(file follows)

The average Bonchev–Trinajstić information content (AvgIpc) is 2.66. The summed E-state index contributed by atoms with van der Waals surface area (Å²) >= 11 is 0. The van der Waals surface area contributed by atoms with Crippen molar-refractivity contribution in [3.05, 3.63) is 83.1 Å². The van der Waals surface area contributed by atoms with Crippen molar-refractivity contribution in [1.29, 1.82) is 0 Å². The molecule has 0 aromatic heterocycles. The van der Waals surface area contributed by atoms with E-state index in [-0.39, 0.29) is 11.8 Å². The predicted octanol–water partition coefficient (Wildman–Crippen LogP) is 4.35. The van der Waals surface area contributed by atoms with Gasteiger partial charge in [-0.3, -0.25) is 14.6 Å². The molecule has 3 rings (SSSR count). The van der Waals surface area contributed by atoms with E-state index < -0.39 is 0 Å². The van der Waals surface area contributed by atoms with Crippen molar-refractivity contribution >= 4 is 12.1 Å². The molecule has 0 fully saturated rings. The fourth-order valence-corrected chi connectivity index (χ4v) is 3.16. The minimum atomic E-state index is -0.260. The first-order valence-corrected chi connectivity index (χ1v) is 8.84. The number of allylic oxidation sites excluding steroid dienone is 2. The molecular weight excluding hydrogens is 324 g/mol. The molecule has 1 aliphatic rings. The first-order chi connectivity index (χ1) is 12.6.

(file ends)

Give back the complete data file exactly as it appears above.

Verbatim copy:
The average Bonchev–Trinajstić information content (AvgIpc) is 2.66. The summed E-state index contributed by atoms with van der Waals surface area (Å²) >= 11 is 0. The van der Waals surface area contributed by atoms with Crippen molar-refractivity contribution in [3.05, 3.63) is 83.1 Å². The van der Waals surface area contributed by atoms with Crippen molar-refractivity contribution in [1.29, 1.82) is 0 Å². The molecule has 0 aromatic heterocycles. The van der Waals surface area contributed by atoms with E-state index in [-0.39, 0.29) is 11.8 Å². The predicted octanol–water partition coefficient (Wildman–Crippen LogP) is 4.35. The van der Waals surface area contributed by atoms with Gasteiger partial charge in [-0.3, -0.25) is 14.6 Å². The molecule has 3 rings (SSSR count). The van der Waals surface area contributed by atoms with E-state index < -0.39 is 0 Å². The van der Waals surface area contributed by atoms with Crippen molar-refractivity contribution >= 4 is 12.1 Å². The molecule has 0 fully saturated rings. The fourth-order valence-corrected chi connectivity index (χ4v) is 3.16. The minimum atomic E-state index is -0.260. The first-order valence-corrected chi connectivity index (χ1v) is 8.84. The number of allylic oxidation sites excluding steroid dienone is 2. The molecular weight excluding hydrogens is 324 g/mol. The molecule has 1 aliphatic rings. The first-order chi connectivity index (χ1) is 12.6.